Nature's Role in Supporting Health during the COVID-19 Pandemic: A Geospatial and Socioecological Study

Jake M Robinson, Paul Brindley, Ross Cameron, Danielle MacCarthy, Anna Jorgensen

Research output: Contribution to journalArticlepeer-review

6 Citations (Scopus)
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Abstract

The COVID-19 pandemic has brought about unprecedented changes to human lifestyles across the world. The virus and associated social restriction measures have been linked to an increase in mental health conditions. A considerable body of evidence shows that spending time in and engaging with nature can improve human health and wellbeing. Our study explores nature's role in supporting health during the COVID-19 pandemic. We created web-based questionnaires with validated health instruments and conducted spatial analyses in a geographic information system (GIS). We collected data (n = 1184) on people's patterns of nature exposure, associated health and wellbeing responses, and potential socioecological drivers such as relative deprivation, access to greenspaces, and land-cover greenness. The majority of responses came from England, UK (n = 993). We applied a range of statistical analyses including bootstrap-resampled correlations and binomial regression models, adjusting for several potential confounding factors. We found that respondents significantly changed their patterns of visiting nature as a result of the COVID-19 pandemic. People spent more time in nature and visited nature more often during the pandemic. People generally visited nature for a health and wellbeing benefit and felt that nature helped them cope during the pandemic. Greater land-cover greenness within a 250 m radius around a respondent's postcode was important in predicting higher levels of mental wellbeing. There were significantly more food-growing allotments within 100 and 250 m around respondents with high mental wellbeing scores. The need for a mutually-advantageous relationship between humans and the wider biotic community has never been more important. We must conserve, restore and design nature-centric environments to maintain resilient societies and promote planetary health.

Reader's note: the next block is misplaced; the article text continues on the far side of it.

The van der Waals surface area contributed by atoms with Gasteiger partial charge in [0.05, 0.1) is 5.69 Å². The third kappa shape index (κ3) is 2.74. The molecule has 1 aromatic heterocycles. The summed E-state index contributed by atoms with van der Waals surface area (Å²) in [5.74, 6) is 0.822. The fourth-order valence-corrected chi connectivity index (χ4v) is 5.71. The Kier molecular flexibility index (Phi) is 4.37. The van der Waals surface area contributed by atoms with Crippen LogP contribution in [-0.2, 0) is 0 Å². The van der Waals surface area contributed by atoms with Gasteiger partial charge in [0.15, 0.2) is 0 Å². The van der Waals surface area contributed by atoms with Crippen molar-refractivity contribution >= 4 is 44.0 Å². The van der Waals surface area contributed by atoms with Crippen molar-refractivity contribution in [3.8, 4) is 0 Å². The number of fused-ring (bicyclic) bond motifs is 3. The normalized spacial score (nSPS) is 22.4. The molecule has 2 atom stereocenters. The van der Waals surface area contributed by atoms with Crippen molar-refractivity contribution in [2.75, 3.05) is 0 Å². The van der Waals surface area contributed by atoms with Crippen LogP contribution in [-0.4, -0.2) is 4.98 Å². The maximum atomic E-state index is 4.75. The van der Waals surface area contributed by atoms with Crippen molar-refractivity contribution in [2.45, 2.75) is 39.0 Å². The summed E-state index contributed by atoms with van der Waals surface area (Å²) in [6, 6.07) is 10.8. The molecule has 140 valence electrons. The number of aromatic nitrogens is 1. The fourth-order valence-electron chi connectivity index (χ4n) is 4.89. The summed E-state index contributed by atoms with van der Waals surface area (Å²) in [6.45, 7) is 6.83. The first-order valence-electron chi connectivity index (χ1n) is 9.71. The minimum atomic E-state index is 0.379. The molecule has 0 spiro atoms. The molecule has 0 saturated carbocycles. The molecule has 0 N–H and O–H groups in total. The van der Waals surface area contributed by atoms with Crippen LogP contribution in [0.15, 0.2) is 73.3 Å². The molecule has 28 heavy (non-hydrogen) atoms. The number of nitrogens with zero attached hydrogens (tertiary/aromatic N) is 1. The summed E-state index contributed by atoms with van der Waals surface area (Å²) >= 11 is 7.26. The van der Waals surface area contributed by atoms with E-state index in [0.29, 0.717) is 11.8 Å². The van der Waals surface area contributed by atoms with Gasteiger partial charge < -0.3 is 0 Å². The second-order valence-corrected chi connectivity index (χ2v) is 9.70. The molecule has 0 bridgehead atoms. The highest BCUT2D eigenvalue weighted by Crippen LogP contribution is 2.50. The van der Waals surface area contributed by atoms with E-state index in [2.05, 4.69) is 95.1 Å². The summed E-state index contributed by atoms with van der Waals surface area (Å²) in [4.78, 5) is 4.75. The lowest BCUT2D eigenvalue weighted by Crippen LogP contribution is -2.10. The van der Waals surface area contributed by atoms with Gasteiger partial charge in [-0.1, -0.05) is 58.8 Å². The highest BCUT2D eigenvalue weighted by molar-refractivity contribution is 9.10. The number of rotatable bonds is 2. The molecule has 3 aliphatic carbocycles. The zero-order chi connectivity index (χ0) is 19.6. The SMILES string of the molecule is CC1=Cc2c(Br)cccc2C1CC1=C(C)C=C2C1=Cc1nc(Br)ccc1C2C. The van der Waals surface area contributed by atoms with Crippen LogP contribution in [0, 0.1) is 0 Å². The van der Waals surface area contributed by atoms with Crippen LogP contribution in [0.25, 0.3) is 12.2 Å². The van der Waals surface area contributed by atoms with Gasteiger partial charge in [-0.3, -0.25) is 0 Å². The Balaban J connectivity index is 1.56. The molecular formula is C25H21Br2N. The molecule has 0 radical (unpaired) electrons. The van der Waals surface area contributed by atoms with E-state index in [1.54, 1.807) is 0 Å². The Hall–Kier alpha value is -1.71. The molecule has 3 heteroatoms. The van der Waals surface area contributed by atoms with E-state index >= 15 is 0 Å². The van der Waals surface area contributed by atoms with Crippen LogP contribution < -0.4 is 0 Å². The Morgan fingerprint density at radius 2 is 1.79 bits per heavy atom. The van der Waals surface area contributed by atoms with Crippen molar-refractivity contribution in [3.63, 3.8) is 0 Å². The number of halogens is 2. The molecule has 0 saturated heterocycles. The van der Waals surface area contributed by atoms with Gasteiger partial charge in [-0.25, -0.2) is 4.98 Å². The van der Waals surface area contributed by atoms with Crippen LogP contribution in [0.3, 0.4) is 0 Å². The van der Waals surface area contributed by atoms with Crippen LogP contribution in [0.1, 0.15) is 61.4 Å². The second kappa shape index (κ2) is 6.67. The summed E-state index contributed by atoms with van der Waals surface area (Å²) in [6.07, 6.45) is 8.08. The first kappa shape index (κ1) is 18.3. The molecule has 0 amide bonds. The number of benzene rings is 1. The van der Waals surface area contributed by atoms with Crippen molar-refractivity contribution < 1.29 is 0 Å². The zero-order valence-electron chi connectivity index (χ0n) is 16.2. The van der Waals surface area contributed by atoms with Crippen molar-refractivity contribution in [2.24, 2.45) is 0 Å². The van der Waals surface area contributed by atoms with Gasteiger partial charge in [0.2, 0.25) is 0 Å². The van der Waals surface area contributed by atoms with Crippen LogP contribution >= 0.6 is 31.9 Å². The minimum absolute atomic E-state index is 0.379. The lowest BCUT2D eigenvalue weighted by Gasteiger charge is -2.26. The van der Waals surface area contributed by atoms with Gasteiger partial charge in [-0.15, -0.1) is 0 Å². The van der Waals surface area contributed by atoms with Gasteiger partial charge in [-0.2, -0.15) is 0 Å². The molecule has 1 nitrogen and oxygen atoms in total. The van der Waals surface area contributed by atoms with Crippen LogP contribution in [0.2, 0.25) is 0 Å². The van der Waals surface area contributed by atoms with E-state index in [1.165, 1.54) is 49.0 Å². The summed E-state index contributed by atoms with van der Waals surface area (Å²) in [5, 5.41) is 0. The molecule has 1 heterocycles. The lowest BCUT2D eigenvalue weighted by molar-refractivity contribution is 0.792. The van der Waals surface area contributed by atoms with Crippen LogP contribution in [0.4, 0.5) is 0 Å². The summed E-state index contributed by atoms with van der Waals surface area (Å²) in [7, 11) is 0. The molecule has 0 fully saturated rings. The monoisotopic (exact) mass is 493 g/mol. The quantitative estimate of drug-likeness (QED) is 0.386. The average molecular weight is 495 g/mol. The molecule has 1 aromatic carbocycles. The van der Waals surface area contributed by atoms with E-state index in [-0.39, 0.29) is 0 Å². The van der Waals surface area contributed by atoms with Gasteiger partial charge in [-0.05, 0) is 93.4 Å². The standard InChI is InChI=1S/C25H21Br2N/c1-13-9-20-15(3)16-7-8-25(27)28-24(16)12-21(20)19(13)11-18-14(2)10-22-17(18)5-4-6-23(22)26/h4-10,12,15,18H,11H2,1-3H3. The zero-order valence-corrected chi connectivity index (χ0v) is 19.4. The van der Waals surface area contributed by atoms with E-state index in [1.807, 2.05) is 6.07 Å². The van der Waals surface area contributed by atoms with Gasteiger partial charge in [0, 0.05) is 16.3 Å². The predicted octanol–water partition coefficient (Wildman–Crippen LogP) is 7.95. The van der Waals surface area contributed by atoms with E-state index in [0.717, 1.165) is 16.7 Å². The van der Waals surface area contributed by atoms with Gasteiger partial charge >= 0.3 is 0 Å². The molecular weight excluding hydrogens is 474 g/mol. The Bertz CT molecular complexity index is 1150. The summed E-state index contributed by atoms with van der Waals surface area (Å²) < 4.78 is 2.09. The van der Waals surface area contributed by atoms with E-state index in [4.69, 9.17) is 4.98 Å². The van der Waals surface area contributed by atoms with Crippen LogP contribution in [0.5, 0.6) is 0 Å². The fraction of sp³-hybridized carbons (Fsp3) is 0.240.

Original languageEnglish
Article number2227
Number of pages20
JournalInternational Journal of Environmental Research and Public Health
Volume18
Issue number5
DOIs
Publication statusPublished - 24 Feb 2021

Keywords

  • COVID-19
  • coronavirus
  • green space
  • nature connectedness
  • nature-based interventions
  • planetary health
  • public health

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